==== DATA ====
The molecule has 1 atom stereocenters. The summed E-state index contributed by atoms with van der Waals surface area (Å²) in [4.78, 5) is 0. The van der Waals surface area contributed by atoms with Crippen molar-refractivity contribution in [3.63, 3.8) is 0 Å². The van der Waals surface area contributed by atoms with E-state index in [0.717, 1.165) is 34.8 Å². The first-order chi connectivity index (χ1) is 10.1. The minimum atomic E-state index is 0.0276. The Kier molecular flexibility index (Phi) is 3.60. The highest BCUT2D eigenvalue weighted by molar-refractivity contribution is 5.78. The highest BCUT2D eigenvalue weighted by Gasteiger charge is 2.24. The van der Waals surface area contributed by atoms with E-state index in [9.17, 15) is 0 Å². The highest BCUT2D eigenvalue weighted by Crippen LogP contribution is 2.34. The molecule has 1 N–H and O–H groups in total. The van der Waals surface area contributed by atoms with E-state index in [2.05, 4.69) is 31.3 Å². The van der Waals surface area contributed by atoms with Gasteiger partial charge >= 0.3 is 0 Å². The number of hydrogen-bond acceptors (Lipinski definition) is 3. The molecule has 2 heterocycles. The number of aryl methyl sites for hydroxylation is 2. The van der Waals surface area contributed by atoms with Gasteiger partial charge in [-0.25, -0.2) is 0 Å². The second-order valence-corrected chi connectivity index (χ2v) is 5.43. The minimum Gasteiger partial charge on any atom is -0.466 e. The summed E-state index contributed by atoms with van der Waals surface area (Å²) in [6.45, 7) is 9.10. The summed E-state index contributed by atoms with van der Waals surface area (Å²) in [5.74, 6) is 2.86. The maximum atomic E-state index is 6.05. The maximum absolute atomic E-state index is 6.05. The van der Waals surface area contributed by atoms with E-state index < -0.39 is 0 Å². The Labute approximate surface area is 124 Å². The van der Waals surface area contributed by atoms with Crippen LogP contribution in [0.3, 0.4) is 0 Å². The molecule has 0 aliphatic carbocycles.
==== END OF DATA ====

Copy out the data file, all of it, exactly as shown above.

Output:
The molecule has 1 atom stereocenters. The summed E-state index contributed by atoms with van der Waals surface area (Å²) in [4.78, 5) is 0. The van der Waals surface area contributed by atoms with Crippen molar-refractivity contribution in [3.63, 3.8) is 0 Å². The van der Waals surface area contributed by atoms with E-state index in [0.717, 1.165) is 34.8 Å². The first-order chi connectivity index (χ1) is 10.1. The minimum atomic E-state index is 0.0276. The Kier molecular flexibility index (Phi) is 3.60. The highest BCUT2D eigenvalue weighted by molar-refractivity contribution is 5.78. The highest BCUT2D eigenvalue weighted by Gasteiger charge is 2.24. The van der Waals surface area contributed by atoms with E-state index in [9.17, 15) is 0 Å². The highest BCUT2D eigenvalue weighted by Crippen LogP contribution is 2.34. The molecule has 1 N–H and O–H groups in total. The van der Waals surface area contributed by atoms with E-state index in [2.05, 4.69) is 31.3 Å². The van der Waals surface area contributed by atoms with Gasteiger partial charge >= 0.3 is 0 Å². The number of hydrogen-bond acceptors (Lipinski definition) is 3. The molecule has 2 heterocycles. The number of aryl methyl sites for hydroxylation is 2. The van der Waals surface area contributed by atoms with Gasteiger partial charge in [-0.25, -0.2) is 0 Å². The second-order valence-corrected chi connectivity index (χ2v) is 5.43. The minimum Gasteiger partial charge on any atom is -0.466 e. The summed E-state index contributed by atoms with van der Waals surface area (Å²) in [6.45, 7) is 9.10. The summed E-state index contributed by atoms with van der Waals surface area (Å²) in [5.74, 6) is 2.86. The maximum atomic E-state index is 6.05. The maximum absolute atomic E-state index is 6.05. The van der Waals surface area contributed by atoms with E-state index < -0.39 is 0 Å². The Labute approximate surface area is 124 Å². The van der Waals surface area contributed by atoms with Crippen LogP contribution in [0.3, 0.4) is 0 Å². The molecule has 0 aliphatic carbocycles.